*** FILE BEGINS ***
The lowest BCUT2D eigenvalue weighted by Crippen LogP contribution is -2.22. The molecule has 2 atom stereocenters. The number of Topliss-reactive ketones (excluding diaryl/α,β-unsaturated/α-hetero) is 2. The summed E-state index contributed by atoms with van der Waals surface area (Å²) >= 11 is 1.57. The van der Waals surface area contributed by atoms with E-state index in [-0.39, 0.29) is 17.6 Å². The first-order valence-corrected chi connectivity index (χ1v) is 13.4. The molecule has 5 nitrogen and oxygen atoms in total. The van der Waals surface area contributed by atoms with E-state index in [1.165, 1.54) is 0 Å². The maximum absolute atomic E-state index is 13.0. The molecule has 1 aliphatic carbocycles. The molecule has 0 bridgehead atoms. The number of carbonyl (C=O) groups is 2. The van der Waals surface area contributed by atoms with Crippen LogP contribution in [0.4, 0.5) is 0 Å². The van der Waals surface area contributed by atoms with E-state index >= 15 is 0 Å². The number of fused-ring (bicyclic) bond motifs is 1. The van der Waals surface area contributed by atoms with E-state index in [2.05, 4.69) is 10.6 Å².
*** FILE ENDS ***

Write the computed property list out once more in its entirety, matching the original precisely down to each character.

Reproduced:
The lowest BCUT2D eigenvalue weighted by Crippen LogP contribution is -2.22. The molecule has 2 atom stereocenters. The number of Topliss-reactive ketones (excluding diaryl/α,β-unsaturated/α-hetero) is 2. The summed E-state index contributed by atoms with van der Waals surface area (Å²) >= 11 is 1.57. The van der Waals surface area contributed by atoms with E-state index in [-0.39, 0.29) is 17.6 Å². The first-order valence-corrected chi connectivity index (χ1v) is 13.4. The molecule has 5 nitrogen and oxygen atoms in total. The van der Waals surface area contributed by atoms with E-state index in [1.165, 1.54) is 0 Å². The maximum absolute atomic E-state index is 13.0. The molecule has 1 aliphatic carbocycles. The molecule has 0 bridgehead atoms. The number of carbonyl (C=O) groups is 2. The van der Waals surface area contributed by atoms with Crippen LogP contribution in [0.4, 0.5) is 0 Å². The van der Waals surface area contributed by atoms with E-state index >= 15 is 0 Å². The number of fused-ring (bicyclic) bond motifs is 1. The van der Waals surface area contributed by atoms with E-state index in [2.05, 4.69) is 10.6 Å².